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Maternal fitness consequences of interactions among agents of mortality in early life of salmonids

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Maternal effects can be key determinants of female fitness through their influence on survival in early life. In salmonid fishes, three density-dependent sources of offspring mortality are redd superimposition, predation, and starvation. An individual-based model was developed to explore how these sources of mortality can affect functional relationships among maternal fitness, maternal phenotype (body size), spawner density, and spawning timing. We found that the strength of the relationship between maternal size and fitness was highly context-dependent, differing with the source of offspring mortality and with interactions among the mortality agents. Component Allee effects at low spawner densities were also detected in some simulations. The results reveal unanticipated interactions among offspring mortality sources, maternal body size, and fitness. Given the high probability that these mortality sources differ considerably across variable temporal and spatial scales, there would be considerable value in obtaining field-based empirical data to test the predictions proffered here to better understand the correlates of maternal fitness in salmonid fishes.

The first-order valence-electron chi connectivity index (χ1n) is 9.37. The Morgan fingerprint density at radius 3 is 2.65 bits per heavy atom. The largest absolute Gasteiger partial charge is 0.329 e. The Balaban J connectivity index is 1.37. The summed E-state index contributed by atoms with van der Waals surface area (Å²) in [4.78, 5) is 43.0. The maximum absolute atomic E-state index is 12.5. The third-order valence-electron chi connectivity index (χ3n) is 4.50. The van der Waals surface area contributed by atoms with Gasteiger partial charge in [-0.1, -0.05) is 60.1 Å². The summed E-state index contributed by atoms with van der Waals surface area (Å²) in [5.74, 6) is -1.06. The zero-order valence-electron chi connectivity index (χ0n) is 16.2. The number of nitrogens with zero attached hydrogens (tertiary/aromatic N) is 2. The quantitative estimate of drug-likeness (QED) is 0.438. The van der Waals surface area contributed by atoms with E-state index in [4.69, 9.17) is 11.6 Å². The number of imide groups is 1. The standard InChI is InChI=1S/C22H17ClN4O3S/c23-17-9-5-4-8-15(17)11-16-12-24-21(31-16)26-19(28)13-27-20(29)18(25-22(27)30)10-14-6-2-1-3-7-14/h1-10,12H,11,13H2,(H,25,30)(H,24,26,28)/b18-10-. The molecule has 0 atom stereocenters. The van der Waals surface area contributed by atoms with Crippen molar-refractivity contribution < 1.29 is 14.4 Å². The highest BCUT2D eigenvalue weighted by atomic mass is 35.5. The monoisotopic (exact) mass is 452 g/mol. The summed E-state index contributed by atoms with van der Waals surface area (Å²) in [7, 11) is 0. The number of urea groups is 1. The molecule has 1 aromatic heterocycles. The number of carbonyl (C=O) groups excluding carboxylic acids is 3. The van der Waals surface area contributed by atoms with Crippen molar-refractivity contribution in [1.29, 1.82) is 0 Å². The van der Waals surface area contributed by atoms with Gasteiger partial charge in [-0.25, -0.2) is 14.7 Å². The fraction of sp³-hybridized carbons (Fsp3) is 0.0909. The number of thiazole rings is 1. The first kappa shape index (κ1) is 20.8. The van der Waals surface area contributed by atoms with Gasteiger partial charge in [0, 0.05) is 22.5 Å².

Document Type: Research Article

DOI: http://dx.doi.org/10.1139/f2012-071

Affiliations: Department of Biology, Dalhousie University, 1355 Oxford Street, P.O. Box 15000, Halifax, NS B3H 4R2, Canada.

Publication date: September 17, 2012

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  • Published continuously since 1901 (under various titles), this monthly journal is the primary publishing vehicle for the multidisciplinary field of aquatic sciences. It publishes perspectives (syntheses, critiques, and re-evaluations), discussions (comments and replies), articles, and rapid communications, relating to current research on cells, organisms, populations, ecosystems, or processes that affect aquatic systems. The journal seeks to amplify, modify, question, or redirect accumulated knowledge in the field of fisheries and aquatic science. Occasional supplements are dedicated to single topics or to proceedings of international symposia.
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